Palliative treatment for CLL
In some cases of advanced CLL, the medical team may talk to you about palliative treatment (sometimes called supportive care).
Palliative treatment helps to improve your quality of life by managing the symptoms of leukaemia without trying to cure the disease. Many people think that palliative treatment is for people at the end of their life; however, it can help people at any stage.
As well as slowing the progress of leukaemia, palliative treatment can relieve any pain and help manage other symptoms. Treatment may include blood transfusions and short courses of radiation therapy, chemotherapy, targeted therapy or other medicines. If you have ongoing symptoms, ask for a referral to the symptom management or palliative care team.
Palliative treatment is one aspect of palliative care, in which a team of health professionals aims to meet your physical, emotional, cultural, spiritual and social needs. The team also supports families and carers.
Video: What is palliative care?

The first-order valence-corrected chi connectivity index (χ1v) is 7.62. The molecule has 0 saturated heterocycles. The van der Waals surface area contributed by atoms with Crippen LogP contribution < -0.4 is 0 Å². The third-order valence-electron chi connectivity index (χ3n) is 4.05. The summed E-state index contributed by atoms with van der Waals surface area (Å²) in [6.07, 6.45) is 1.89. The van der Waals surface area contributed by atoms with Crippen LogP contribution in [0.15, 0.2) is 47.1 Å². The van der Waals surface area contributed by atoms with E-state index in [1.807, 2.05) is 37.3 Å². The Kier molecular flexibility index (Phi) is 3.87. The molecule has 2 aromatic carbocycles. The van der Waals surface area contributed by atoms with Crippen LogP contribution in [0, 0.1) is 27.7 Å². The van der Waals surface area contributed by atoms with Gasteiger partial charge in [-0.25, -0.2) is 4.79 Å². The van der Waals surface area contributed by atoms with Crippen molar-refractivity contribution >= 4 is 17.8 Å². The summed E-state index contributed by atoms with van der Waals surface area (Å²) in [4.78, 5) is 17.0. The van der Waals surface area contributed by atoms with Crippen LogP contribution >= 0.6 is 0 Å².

Watch video on how palliative treatment aims to manage symptoms and improve people’s quality of life without trying to cure the disease.
Podcast for people affected by advanced cancer
Download a PDF booklet on this topic.
Dr Chun Kei Kris Ma, Clinical Haematologist, Western Sydney Local Health District; Delphine Eggen, Consumer; Dr Robin Gasiorowski, Staff Specialist, Haematology, Concord Hospital; Karl A Jobburn, Haematology Clinical Nurse Consultant, Liverpool Hospital; Yvonne King, 13 11 20 Consultant, Cancer Council NSW; Heather Mackay, Clinical Nurse Consultant, Westmead Hospital; Jennifer Paton, Consumer.
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